Tuesday, July 19, 2011

Contaminated beef in Japan: more than 400 animals affected

The obsession of beef contaminated with nuclear disaster spread Fukushima in Japan after the discovery on Monday that more than four hundred oxen seven farms in the affected region had crossed the country after they had eaten contaminated hay. Four hundred and eleven head of cattle from the same region were sent to six other regions, including that of Tokyo, between March 28 and July 6, according to the prefectural authorities.

Until now, the Japanese knew that meat from one hundred thirty-two head of cattle who ate hay contaminated with high levels of cesium was transported in several parts of the country, local media reported. Forty-seven prefectures, thirty-six received meat from infected animals. Contaminated meat has, it seems, was consumed in thirty-one prefectures had told the TV station NHK.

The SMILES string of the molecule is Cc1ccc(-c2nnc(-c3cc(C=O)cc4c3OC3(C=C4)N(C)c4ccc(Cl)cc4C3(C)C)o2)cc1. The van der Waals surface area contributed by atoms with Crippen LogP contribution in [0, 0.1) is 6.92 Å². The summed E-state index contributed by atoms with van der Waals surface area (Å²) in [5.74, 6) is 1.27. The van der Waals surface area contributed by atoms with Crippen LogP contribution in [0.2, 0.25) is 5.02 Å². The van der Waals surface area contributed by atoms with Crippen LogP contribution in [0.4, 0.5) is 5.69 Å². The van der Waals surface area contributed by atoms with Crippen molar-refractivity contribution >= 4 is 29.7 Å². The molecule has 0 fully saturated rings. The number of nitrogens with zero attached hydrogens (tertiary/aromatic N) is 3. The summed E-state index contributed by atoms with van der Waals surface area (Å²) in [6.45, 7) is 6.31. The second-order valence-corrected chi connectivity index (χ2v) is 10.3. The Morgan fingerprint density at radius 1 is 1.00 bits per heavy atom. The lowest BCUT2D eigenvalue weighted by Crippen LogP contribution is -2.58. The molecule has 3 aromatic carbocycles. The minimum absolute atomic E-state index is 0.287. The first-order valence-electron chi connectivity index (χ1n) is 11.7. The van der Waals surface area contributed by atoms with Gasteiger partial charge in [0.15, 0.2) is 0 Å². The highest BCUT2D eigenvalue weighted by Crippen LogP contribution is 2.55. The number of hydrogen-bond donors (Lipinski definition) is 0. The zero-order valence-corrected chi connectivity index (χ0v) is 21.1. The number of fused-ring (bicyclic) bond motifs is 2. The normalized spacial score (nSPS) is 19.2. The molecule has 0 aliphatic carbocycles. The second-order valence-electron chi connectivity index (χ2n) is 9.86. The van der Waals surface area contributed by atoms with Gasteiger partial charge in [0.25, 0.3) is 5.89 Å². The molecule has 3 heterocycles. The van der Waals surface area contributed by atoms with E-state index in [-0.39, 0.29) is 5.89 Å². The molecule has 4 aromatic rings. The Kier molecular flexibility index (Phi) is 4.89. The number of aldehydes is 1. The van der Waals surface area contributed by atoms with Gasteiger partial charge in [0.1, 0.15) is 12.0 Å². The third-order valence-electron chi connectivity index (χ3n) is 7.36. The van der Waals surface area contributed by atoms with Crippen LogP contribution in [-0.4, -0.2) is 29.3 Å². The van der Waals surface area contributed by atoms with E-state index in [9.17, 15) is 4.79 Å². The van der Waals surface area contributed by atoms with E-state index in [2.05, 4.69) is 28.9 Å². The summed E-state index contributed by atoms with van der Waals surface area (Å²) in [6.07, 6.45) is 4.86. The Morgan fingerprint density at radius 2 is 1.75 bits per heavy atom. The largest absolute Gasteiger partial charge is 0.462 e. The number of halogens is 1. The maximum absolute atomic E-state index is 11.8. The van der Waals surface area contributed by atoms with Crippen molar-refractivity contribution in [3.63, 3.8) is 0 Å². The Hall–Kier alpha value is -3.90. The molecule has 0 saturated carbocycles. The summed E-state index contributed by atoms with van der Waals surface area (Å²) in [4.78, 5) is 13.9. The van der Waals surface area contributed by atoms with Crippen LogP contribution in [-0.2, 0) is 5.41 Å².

Tokyo supermarkets have placed signs to alert customers to the risk of contaminated meat. The Japanese government should ban all shipments of meat Tuesday from the Fukushima prefecture, where is located the nuclear accident. Fukushima Daiichi plant has had on March 11 the worst nuclear accident since Chernobyl (Ukraine) in 1986.

Large amounts of radiation were released into the atmosphere, soil and water in the region. The authorities in Tokyo announced that it has detected a rate of radioactive cesium 650 becquerels per kilogram - against a permissible limit of 500 becquerels - in the meat of an ox comes in the capital.

The authorities had recently announced that seventeen infected cattle from another farm, located just Minamisoma outside the exclusion zone of 20 km around the plant accident, had been sold and partly eaten in various regions of Japan, including Tokyo. More than four months after the nuclear incident, Japan has not yet established centralized control of radioactivity in food, relying on tests conducted by the prefectures and municipalities.

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